This is the 43rd installment of my monthly feature on Typewolf where I share my favorite type-driven websites from the previous month and then write a little about the typographic details behind the designs. You can check out last month’s post for July here.
This site is more type-focused than your typical photographer’s portfolio which helps to set the mood before the visitor actually explores any of the photos. The logo is set in Introspect, a hippie-esque font that was popular in the 1970s—it’s actually the same font used in the Albertsons grocery store logo, but here it’s artificially skewed to the left in a reverse italic style which makes it less recognizable. Extended cuts of fonts have been trending lately, but we usually see neo-grotesques used like Helvetica Neue and Nimbus Sans. So seeing something from the gothic genre, like Trade Gothic used here, is a bit different.
I almost didn’t recognize the display face used here as Gill Sans—the ultra bold style is so different from the rest of the family that it no longer feels like Gill Sans. When font weights get super heavy like this, all kinds of compromises need to be made to prevent the counters from filling in and to keep the letterforms legible. The dot on the i is tiny and the distinctive lowercase double-story g is changed to a single-story version.
Normally mixing another sans-serif with Gill Sans wouldn’t provide enough contrast, however, here Basis Grotesque provides more than enough of contrast with the fat Gill Sans. The body text is set justified which you don’t see all that often on the web. It creates a nice even edge for the text but comes at the expense of inconsistent word spacing, especially without hyphenation.
Linda Huang has an amazingly good collection of book covers in her portfolio which shows type being used in all kinds of clever and creative ways. The font used on her site, The Stroke Sans, is unique as well. It draws on similar calligraphic influences as Frauen, the font I used for my own personal portfolio, but combines that style with a “computer-generated” pen stroke. Notice the unusual connecting strokes on the letters w and M. It’s definitely a distinctive font, however, the kerning looks to be a little off—notice the gaps in the words graphic and covers in the above screenshot.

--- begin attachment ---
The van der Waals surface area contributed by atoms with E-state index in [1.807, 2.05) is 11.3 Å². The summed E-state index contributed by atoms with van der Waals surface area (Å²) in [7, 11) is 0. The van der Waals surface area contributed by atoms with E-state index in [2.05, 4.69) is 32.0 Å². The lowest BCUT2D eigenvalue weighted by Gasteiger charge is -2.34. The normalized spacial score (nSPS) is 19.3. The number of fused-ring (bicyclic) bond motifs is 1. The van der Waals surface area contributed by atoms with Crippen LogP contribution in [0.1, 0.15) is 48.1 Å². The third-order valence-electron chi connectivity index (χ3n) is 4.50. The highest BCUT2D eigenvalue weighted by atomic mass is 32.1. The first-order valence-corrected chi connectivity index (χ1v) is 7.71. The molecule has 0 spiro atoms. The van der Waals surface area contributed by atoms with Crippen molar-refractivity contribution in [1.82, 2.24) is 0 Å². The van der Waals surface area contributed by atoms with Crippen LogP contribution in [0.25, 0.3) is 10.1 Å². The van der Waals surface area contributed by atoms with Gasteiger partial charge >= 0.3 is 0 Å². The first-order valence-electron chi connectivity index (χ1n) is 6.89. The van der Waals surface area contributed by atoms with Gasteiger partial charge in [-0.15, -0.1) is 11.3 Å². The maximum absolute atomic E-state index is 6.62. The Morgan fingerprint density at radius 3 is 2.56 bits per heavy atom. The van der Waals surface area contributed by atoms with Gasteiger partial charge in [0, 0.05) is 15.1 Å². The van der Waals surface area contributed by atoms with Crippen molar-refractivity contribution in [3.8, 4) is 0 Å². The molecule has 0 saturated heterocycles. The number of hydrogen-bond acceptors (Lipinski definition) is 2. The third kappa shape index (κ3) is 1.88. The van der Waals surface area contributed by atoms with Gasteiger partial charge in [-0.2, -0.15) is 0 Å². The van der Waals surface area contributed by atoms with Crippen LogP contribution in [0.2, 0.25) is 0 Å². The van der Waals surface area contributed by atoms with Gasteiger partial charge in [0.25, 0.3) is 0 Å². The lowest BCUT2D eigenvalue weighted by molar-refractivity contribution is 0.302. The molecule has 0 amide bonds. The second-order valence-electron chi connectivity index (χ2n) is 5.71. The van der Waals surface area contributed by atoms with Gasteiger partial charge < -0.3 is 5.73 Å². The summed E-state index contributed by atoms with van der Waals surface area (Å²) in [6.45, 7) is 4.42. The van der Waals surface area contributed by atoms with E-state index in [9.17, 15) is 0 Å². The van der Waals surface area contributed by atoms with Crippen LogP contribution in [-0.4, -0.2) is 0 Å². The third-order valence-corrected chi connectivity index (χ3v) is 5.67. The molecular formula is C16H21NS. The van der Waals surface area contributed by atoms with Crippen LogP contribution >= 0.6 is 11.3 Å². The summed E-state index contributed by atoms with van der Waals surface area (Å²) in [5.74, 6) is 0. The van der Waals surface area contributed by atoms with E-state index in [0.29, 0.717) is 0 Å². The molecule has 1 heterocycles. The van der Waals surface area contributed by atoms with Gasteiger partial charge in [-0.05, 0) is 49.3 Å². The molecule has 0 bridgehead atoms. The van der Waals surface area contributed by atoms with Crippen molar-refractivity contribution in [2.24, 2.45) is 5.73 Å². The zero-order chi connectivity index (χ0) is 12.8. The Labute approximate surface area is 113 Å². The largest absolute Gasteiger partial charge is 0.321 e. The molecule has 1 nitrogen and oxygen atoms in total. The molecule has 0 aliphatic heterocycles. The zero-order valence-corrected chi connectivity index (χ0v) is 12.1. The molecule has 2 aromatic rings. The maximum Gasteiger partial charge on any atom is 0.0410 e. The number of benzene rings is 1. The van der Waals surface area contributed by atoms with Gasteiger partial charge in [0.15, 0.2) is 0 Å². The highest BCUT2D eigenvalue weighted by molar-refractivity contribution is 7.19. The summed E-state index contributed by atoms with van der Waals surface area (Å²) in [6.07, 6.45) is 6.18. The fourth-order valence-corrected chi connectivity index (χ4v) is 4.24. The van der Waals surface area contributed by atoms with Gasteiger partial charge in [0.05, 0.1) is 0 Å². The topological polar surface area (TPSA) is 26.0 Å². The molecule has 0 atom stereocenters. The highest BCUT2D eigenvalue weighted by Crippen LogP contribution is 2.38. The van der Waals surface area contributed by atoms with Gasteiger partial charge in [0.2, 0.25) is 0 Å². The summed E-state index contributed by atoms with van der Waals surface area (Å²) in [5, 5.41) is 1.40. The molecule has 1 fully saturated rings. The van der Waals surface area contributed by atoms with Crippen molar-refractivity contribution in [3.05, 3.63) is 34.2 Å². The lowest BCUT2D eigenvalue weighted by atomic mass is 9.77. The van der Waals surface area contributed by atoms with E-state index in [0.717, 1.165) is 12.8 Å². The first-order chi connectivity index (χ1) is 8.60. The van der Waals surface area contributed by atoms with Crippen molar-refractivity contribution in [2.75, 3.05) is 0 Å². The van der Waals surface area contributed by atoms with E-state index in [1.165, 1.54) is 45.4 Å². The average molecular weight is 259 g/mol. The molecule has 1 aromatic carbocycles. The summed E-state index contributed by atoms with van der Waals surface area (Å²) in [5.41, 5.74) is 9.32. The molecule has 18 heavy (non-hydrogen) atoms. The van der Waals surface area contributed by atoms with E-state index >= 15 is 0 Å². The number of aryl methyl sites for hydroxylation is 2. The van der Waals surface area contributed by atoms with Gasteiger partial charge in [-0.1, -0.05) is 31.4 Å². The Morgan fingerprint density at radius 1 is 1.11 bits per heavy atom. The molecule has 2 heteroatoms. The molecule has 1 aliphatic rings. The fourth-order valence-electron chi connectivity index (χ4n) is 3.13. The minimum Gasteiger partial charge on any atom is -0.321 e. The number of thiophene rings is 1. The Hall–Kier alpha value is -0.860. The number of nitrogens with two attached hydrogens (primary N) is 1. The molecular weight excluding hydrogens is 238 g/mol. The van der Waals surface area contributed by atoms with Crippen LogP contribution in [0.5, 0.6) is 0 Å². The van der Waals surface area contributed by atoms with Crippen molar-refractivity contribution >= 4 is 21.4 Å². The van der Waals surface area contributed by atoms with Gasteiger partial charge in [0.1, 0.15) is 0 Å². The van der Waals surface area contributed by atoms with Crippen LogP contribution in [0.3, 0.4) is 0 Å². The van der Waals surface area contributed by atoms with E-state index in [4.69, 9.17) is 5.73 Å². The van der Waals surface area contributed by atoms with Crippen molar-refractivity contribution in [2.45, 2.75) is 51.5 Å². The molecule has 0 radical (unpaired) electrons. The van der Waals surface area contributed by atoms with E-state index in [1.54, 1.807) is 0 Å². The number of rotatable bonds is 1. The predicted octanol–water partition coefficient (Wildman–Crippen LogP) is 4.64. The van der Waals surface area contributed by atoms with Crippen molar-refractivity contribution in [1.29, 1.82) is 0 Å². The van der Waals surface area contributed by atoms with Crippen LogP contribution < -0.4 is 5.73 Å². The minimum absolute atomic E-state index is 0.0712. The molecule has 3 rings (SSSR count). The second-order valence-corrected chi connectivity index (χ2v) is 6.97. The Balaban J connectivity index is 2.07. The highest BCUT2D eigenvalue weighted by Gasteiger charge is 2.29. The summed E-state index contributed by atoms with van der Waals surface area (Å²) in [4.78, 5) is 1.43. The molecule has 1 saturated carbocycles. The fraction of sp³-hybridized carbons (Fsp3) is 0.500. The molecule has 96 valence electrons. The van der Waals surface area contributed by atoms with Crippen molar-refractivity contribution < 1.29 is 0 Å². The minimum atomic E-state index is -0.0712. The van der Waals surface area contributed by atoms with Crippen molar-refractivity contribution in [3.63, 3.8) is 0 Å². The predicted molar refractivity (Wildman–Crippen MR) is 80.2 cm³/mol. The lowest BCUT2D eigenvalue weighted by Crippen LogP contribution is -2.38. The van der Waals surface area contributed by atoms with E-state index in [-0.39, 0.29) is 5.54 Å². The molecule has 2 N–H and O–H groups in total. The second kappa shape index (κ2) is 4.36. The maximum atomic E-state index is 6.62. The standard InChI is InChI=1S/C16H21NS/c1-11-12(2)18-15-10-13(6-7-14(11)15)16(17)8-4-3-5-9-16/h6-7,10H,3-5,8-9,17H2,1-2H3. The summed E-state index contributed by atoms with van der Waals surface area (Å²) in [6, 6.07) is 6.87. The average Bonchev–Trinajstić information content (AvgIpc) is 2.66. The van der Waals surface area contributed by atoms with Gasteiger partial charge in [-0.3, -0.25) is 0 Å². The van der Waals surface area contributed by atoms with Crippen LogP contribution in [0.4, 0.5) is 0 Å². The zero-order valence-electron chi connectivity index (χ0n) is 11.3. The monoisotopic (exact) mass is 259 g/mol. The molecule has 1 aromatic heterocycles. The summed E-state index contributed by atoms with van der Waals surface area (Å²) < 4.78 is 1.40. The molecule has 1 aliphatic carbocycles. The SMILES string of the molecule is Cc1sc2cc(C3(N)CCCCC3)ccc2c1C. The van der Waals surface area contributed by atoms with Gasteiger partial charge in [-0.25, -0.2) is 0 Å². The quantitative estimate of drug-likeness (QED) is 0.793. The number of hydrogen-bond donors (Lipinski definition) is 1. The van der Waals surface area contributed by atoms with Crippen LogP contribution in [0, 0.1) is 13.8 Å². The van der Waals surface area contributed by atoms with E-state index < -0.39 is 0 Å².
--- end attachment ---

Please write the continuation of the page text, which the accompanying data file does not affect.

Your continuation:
Most designers are aware that the optimal line length for reading is between 45 and 75 characters, however, it still seems most sites have paragraphs that are much wider than that recommendation. So it’s refreshing to see a site that sticks to the lower end of that range. The two column grid helps with this, but rather than draw a line all the way down the middle of the page, the content breaks out from the grid which makes the layout feel more dynamic. The headlines are set in Canela, paired with Freight Text for body copy and uppercase Freight Sans for smaller headers.
Upstatement always does awesome design work and their new site for TASTE is no exception. The type pairings here are really well thought out. The serif Tusar is used for the large titles. Tusar has lots of character but isn’t very body text friendly due to its quirks such as the tight aperture on the letter a. Domaine Text has similar proportions to Tusar but reads much better, so it’s paired with Tusar for body text. GT Eesti rounds out the design, set entirely in uppercase. Together the three type families feel very cohesive, with everything sharing a similar sophisticated, early twentieth century aesthetic.
Stay Tuned for Next Month’s Post
I’ll be publishing a new type-driven design roundup post like this at the beginning of every month. Enter your email below if you want to be notified when it is published.